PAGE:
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A form of hydrogen embrittlement which may be induced in some metals by acid treatment such as pickling.
In a metal or alloy, a change in properties that generally occurs slowly at room temperature and more rapidly at higher temperatures.
An element added to a metal to effect changes in property, and which remains within the metal.
Heating to and holding at a suitable temperature and then cooling at a suitable rate, for such purposes as reducing hardness, improving, machinability, facilitating cold working, producing a desired microstructure, or obtaining desired mechanical, physical or other properties. Annealing is a broad term covering such thermal treatments as full annealing, normalizing, etc. When applying to ferrous alloys, the term “annealing,” without qualification, implies full annealing.
A segregated structure of nearly parallel bands aligned in the direction of working.
The decarbonized layer just beneath the scale that results from heating steel in an oxidizing atmosphere.
A process for making steel by blowing air through molten pig iron containing in a refractory lined vessel so as to remove by oxidation most of the carbon, silicon and manganese.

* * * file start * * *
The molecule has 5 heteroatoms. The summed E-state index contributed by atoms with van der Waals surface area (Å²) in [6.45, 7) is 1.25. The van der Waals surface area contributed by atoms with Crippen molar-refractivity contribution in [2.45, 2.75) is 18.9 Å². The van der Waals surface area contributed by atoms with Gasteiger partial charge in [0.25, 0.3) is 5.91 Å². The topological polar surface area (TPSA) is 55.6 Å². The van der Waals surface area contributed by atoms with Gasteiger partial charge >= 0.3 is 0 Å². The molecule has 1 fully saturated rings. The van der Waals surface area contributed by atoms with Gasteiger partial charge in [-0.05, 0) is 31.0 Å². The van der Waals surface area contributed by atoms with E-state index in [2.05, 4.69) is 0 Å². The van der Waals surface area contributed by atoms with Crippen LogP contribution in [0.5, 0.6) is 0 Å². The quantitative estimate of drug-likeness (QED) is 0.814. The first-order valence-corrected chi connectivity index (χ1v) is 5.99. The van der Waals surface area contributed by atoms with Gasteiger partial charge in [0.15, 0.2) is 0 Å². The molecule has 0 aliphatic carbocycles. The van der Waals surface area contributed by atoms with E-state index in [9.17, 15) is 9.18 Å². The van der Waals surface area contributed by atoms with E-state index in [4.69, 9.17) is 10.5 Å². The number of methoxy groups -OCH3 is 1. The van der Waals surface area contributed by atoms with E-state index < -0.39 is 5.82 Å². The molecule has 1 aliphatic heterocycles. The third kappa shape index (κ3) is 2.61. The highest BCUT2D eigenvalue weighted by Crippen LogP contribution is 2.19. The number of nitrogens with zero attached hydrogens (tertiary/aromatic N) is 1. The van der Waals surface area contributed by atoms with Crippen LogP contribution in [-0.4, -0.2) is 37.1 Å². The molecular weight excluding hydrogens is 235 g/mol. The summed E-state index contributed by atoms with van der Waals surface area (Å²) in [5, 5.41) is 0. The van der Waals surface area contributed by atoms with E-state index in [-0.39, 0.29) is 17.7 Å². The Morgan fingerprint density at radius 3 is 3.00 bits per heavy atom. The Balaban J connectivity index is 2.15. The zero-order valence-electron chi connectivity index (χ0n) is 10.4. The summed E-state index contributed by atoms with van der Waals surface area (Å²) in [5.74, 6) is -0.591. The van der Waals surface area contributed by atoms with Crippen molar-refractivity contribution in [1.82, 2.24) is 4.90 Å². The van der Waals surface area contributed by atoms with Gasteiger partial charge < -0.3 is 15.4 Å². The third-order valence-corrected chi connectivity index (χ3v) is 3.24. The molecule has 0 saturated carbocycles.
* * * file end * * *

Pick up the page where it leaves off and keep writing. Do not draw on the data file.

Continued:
A solid semi-finished round or square product that has a minimum width or thickness of 1- ½ inches and the cross-sectional area varies from 2-¼ to 36 square inches.
Box annealing or pot annealing ferrous alloy sheet, strip or wire. See box annealing.
A vertical shaft type furnace used for reducing iron ore to pig iron in a continuous operation. The furnace is charged from the top, the air blast entering the bottom.
A defect produced by gas bubbles.
A hole in a casting or a weld caused by gas entrapped during solidification.
Heating hot rolled ferrous sheet in an open furnace to a temperature within the transformation range and then cooling in air, in order to soften the metal. The formation of a bluish oxide on the surface.
Brittleness occurring in some steels after being heated within the range of 300 to 650° Fahrenheit and more especially if the steel is worked at the elevated temperature. Killed steels are virtually free of this kind of brittleness.
Annealing steel by heating in a sealed container under conditions that minimize oxidation.
Annealing in a protective medium to prevent discoloration of the surface.
Steel is classed as carbon steel when no minimum content is specified or required for aluminum, boron, chromium, cobalt, columbium, molybdenum, nickel, titanium, tungsten, vanadium or zirconium, or any other element added to obtain a desired ally effect; when the specified minimum for copper does not exceed 0.40%; or when the maximum content specified for maganese does not exceed 1.65%; silicon .60%; copper .60%.
Introducing carbon into a solid ferrous ally by holding above the critical temperature in contact with a suitable carbonaceous material, which may be a solid, liquid or gas.